The whale shark (Rhincodon typus) is a large, distinctively marked member of the class Elasmobranchii. It is the largest shark and also the largest fish, the greatest size accurately recorded was 14 m long, but lengths up to 20 m have been reported. Not to be confused with the Basking shark (Cetorhinus maximus) the second largest fish.
The average whale shark is around 8 m long. A member of the order Orectolobiformes it is a filter feeder. The shark has a capacious mouth, up to 1.5 m wide and containing up to 300 rows of tiny teeth, as part of its feeding process it also has five large pairs of gill arches. The head is, naturally, wide and also flat with the small eyes towards the front of the snout. The body is mostly grey with a white belly, but three prominent ridges run along each side and the skin is marked with a 'checkerboard' of pale yellow spots and stripes. The shark has two pairs of dorsal fins and two of pectoral fins. The tail is large, with a much large top fin than lower in juveniles but semi-lunate in adults. The spiracles are just behind the shark's eyes. The whale shark is not an efficient swimmer - with the entire body in motion, unusual for sharks, a average speed of around 5 km/hr is achieved.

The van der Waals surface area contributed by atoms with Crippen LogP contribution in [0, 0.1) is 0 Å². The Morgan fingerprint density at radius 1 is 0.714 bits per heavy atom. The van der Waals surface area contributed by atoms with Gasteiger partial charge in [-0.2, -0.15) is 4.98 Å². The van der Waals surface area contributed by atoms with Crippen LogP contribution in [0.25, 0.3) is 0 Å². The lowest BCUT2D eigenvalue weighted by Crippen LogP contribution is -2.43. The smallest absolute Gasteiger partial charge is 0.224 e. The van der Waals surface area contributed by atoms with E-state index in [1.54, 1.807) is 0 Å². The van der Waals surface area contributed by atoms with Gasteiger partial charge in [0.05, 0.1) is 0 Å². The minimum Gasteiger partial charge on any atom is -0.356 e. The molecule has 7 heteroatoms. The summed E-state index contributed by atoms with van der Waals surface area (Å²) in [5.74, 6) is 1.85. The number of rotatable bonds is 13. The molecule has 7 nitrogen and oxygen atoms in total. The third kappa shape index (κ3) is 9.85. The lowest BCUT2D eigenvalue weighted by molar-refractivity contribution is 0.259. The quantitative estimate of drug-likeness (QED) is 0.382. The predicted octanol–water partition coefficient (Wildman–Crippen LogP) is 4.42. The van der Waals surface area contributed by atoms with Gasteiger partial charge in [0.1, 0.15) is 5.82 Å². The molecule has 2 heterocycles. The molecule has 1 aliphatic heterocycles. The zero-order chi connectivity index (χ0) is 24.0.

The shark feeds on phytoplankton, macroalgae, and planktonic (plankton, krill) or nektonic (small squid or vertebrates) life, the many rows of teeth playing no role in feeding. Water is actively drawn into the mouth and passes over gill rakers and then out through the gill arches. Any material caught in the rakers is swallowed. The shark can circulate up to 6000 l of water every hour but they are active feeders and target concentrations of plankton or fish by olfactory cues rather than 'vacuuming' constantly.
The whale shark is a tropical and warm water fish, operating near the surface (benthic) mostly in coastal waters throughout the world, except the Mediterranean. It ranges is restricted to about ±30 ° latitude. The shark is solitary and only rarely seen in groups. It is believed to be migratory but on what scale is uncertain, transoceanic has been suggested.
Like most sharks the reproductive habits of the whale shark are obscure. It was believed to by oviparous based on a single egg recovered off Mexico in 1956, but the capture of a pregnant female in 1995 containing 300 young indicates that they are viviparous with ovoviviparous development - the eggs remain in the body and the females give birth to live 40-60 cm young. It is believed that they reach sexual maturity at around 30 years and the life span has been variously estimated at 60 to 150 years.
The species was first identified in 1828 off the coast of South Africa. The family Rhincodontidae was not finalized until 1984.
In popular culture, this species is the leading example when it is explained that not all sharks are dangerous to humans. Nature documentaries will show footage of divers keeping pace with the giant fish and the shark pays them no mind.